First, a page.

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Atmospheric Chemistry and Physics An interactive open-access journal of the European Geosciences Union
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Volume 17, issue 2 | Copyright
Atmos. Chem. Phys., 17, 1061-1080, 2017
https://doi.org/10.5194/acp-17-1061-2017
© Author(s) 2017. This work is distributed under
the Creative Commons Attribution 3.0 License.

Research article 24 Jan 2017

Research article | 24 Jan 2017

Processes controlling the seasonal variations in 210Pb and 7Be at the Mt. Cimone WMO-GAW global station, Italy: a model analysis

Erika Brattich1, Hongyu Liu2, Laura Tositti1, David B. Considine3, and James H. Crawford4 Erika Brattich et al.
  • 1Department of Chemistry “G Ciamician”, Alma Mater Studiorum University of Bologna, 40126 Bologna (BO), Italy
  • 2National Institute of Aerospace, Hampton, VA 23666, USA
  • 3NASA Headquarters, Washington, DC 20546, USA
  • 4NASA Langley Research Center, Hampton, VA 23681, USA

Abstract. We apply the Global Modeling Initiative (GMI) chemistry and transport model driven by NASA's MERRA assimilated meteorological data to simulate the seasonal variations in two radionuclide aerosol tracers (terrigenous 210Pb and cosmogenic 7Be) at the WMO-GAW station of Mt. Cimone (44°12′N, 10°42′E; 2165ma.s.l.; Italy), which is representative of free-tropospheric conditions most of the year, during 2005 with an aim to understand the roles of transport and precipitation scavenging processes in controlling their seasonality. The total precipitation field in the MERRA data set is evaluated with the Global Precipitation Climatology Project (GPCP) observations, and generally good agreement is found. The model reproduces reasonably the observed seasonal pattern of 210Pb concentrations, characterized by a wintertime minimum due to lower 222Rn emissions and weaker uplift from the boundary layer and summertime maxima resulting from strong convection over the continent. The observed seasonal behavior of 7Be concentrations shows a winter minimum, a summer maximum, and a secondary spring maximum. The model captures the observed 7Be pattern in winter–spring, which is linked to the larger stratospheric influence during spring. However, the model tends to underestimate the observed 7Be concentrations in summer, partially due to the sensitivity to spatial sampling in the model. Model sensitivity experiments indicate a dominant role of precipitation scavenging (vs. dry deposition and convection) in controlling the seasonality of 210Pb and 7Be concentrations at Mt. Cimone.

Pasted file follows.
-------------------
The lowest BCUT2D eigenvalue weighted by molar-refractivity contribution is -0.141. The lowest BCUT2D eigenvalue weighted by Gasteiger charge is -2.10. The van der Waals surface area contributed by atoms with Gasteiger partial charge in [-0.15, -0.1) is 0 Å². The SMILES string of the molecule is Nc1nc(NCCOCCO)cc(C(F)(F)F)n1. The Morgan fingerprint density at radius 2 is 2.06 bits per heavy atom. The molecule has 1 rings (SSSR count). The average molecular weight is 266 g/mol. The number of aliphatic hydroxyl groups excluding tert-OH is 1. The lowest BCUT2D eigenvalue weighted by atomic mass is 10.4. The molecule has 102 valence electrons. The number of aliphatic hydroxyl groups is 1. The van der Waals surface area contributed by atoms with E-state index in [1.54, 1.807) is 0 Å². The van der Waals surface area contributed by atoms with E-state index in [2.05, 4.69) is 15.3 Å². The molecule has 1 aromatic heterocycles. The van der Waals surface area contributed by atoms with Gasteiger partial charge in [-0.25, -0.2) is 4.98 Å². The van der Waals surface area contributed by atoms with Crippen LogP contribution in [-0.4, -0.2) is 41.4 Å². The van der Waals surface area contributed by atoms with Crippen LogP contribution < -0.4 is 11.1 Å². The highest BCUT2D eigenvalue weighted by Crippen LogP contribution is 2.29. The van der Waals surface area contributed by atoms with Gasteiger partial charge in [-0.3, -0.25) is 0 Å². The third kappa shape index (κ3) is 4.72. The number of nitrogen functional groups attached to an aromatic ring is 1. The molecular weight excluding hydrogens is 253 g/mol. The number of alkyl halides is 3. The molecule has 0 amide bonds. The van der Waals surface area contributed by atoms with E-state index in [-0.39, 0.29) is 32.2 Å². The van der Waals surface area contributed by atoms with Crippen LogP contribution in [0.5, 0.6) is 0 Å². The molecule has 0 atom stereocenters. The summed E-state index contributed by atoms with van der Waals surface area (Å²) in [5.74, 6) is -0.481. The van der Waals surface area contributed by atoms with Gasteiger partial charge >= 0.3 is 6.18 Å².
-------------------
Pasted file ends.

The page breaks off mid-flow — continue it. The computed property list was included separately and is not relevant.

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We apply the GMI chemistry and transport model to simulate the seasonal variations of two radionuclide aerosol tracers (terrigenous 210Pb and cosmogenic 7Be) at the WMO-GAW station of Mt. Cimone during 2005, with an aim to understand the roles of transport and precipitation scavenging processes in controlling their seasonality. Results show a dominant role of precipitation scavenging in controlling the seasonality of 210Pb and 7Be concentrations at Mt. Cimone.
We apply the GMI chemistry and transport model to simulate the seasonal variations of two...
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